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Classics: Speeding into Spring



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Classics: Speeding into Spring

By Warren Miller

The temperature rises, the snow corns up and you find yourself asking: How fast is too fast?

I love spring skiing. The toasty temperatures loosen up an old body (as much as that’s possible), the soft, easy-turning snow makes everyone feel like Killy and, let’s face it, a lot of pretty bodies come out from under layers of ski clothes to bask in the mountain sunshine.

But as I was standing behind the safety of a large tree on a recent spring afternoon watching people race by, I didn’t need a radar gun to know that they were all going a lot faster than they did a few years ago.

Warm, late-season weather and soft snow certainly promote this supersonic pace. But there’s another simple reason: The invention of the shaped ski has made it easier and easier to go faster and faster on snow that is groomed so smooth that even a senior citizen can ski faster than racers did in the Harriman Cup Downhill in 1948. I know, because I’m a senior citizen and I raced in the Harriman Cup in 1948. The ski equipment of the 1940s made it impossible to ski at even today’s just-out-cruising speeds.

As more and more skiers get comfortable with today’s equipment, the speeds will get faster, and one of the more common sights on the slopes will be people hiding behind trees or continually looking over their shoulders to dodge other people as they jet down the mountain.

Is there a solution to high-speed skiing? I don’t think so. A ski patroller chasing a high-speed skier down a hill to catch him and take away his lift ticket only compounds the danger—now you have two people skiing too fast on the same run. This raises the basic question: At what speed are we skiing too fast? Is it a mathematical equation that takes the speed of everyone else on the hill and then divides it by the number of skiers per acre and sets an average speed? Then, if you ski a certain percentage above that speed, you pay the consequences. And what resort is going to pay to have a slope sheriff patrol every run?

Recently I skied in great powder snow in Montana. Sixteen inches of goose-feather stuff, and I skied at a comfortable pace for me—I wasn’t skiing fast, but I also wasn’t going slow by anyone’s standards.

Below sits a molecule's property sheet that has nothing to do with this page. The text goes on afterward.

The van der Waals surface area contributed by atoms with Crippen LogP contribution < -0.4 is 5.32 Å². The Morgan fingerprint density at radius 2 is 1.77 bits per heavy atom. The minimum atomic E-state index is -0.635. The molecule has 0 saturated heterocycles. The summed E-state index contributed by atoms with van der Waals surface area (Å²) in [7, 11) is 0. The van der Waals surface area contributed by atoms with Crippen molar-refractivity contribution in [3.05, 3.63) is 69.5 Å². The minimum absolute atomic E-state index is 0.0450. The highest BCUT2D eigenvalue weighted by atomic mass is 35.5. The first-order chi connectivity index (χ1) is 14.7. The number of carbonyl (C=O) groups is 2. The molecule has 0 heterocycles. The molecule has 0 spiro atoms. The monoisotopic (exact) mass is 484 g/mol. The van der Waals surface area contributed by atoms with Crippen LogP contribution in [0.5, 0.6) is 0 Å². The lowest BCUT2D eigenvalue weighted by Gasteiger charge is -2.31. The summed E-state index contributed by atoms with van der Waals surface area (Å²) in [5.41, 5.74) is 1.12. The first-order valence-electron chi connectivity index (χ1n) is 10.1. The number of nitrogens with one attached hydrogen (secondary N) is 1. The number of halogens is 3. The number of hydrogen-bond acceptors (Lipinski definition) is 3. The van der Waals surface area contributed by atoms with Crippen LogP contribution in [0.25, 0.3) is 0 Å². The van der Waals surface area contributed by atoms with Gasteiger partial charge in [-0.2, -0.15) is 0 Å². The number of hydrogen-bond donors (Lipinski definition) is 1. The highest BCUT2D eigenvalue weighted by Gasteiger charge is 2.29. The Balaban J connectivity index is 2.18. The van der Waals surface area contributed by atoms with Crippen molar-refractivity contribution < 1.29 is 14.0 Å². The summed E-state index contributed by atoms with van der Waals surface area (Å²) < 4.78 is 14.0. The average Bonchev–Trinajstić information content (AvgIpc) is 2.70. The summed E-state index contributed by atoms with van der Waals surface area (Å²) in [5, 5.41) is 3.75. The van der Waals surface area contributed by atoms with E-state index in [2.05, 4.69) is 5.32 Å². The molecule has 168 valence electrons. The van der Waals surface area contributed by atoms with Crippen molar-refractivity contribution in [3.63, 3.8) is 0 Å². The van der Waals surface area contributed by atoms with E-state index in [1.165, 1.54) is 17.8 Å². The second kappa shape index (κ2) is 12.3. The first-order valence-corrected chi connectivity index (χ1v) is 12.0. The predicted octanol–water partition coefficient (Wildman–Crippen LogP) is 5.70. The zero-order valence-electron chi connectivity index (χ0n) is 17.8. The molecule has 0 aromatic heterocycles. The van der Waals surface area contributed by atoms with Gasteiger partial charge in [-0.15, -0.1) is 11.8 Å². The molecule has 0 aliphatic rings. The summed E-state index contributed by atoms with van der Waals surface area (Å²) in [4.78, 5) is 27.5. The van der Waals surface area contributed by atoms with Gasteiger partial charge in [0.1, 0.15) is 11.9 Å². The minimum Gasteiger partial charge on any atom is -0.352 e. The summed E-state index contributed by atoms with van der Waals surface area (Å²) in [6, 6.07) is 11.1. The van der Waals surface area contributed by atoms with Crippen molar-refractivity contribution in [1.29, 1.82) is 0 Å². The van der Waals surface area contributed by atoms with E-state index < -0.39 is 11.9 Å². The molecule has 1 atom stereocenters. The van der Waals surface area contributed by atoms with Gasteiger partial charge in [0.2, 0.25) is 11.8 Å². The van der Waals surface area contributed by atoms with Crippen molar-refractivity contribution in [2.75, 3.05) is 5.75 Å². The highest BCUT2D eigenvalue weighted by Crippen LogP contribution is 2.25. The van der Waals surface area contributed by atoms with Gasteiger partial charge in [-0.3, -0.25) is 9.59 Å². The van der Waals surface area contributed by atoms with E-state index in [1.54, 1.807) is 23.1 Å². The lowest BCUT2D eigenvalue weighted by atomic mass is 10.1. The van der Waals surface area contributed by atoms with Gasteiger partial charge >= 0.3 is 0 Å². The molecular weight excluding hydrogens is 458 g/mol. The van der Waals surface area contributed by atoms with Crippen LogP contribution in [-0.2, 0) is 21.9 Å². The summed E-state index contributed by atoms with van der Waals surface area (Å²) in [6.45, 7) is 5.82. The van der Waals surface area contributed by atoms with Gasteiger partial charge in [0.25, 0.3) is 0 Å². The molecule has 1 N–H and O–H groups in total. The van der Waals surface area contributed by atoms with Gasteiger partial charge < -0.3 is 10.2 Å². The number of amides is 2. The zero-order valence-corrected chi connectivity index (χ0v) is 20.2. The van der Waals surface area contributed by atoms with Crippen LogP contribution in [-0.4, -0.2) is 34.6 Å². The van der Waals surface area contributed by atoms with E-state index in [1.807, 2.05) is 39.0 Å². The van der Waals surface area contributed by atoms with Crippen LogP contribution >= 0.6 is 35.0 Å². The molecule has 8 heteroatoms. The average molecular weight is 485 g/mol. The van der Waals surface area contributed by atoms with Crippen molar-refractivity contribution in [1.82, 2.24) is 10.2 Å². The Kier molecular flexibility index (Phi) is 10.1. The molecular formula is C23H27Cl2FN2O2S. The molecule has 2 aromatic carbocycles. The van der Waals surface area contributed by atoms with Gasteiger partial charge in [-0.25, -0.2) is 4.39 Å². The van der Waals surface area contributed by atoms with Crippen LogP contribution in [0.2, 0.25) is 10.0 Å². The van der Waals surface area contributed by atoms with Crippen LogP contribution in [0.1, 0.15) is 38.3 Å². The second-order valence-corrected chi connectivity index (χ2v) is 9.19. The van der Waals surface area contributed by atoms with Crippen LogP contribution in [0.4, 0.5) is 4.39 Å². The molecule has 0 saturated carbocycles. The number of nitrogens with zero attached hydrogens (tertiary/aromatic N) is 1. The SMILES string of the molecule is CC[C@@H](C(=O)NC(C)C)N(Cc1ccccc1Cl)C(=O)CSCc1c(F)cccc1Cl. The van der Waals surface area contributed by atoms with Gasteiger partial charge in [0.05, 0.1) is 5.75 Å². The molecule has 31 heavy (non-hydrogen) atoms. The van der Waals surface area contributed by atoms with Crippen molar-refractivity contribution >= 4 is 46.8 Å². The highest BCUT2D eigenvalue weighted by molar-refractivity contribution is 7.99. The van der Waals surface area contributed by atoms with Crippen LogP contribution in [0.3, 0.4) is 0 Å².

I skied by someone who was going a lot slower than I was—and I probably scared the dickens out of her. A hundred yards down the hill, someone raced by me in the deep powder so he could get first tracks. All of us were having a great time in the powder and skiing at much different speeds, so how is some sort of speed standard going to be established?

There was a time when a major destination resort, such as Vail, Colo., or Mammoth Mountain, Calif., only had a few hundred skiers on the hill at one time. I know, because I usually was one of the few hundred.

Now, on President’s Weekend, these megaresorts may hit 20,000 skiers—or more—on their slopes. Because of the large crowds, should everyone ski slower? If they are all forced to slow down, will they ever come back? Is there a moral to this story?


Is there a happy ending? Probably. Should we all have to take a test and then wear a number on our parkas that says this is the maximum speed we can ski or our lift tickets will be pulled? Not yet.

As it has always been, skiing is about freedom. It’s a sport built on the ability to fly down a mountainside—at any speed or in any style that works for you. That hasn’t changed. But skiers and riders now have to be more aware that better gear and better grooming has all of us enjoying that freedom at speeds that would have won the Harriman Cup Downhill in 1948.

Enough of this. I’m going skiing tomorrow—and I might scare myself occasionally. But I’ve purchased a helmet in case someone speeding down the slopes runs into me before the lifts close. 

This column was originally published in the March-April 2007 issue of SKI Magazine.


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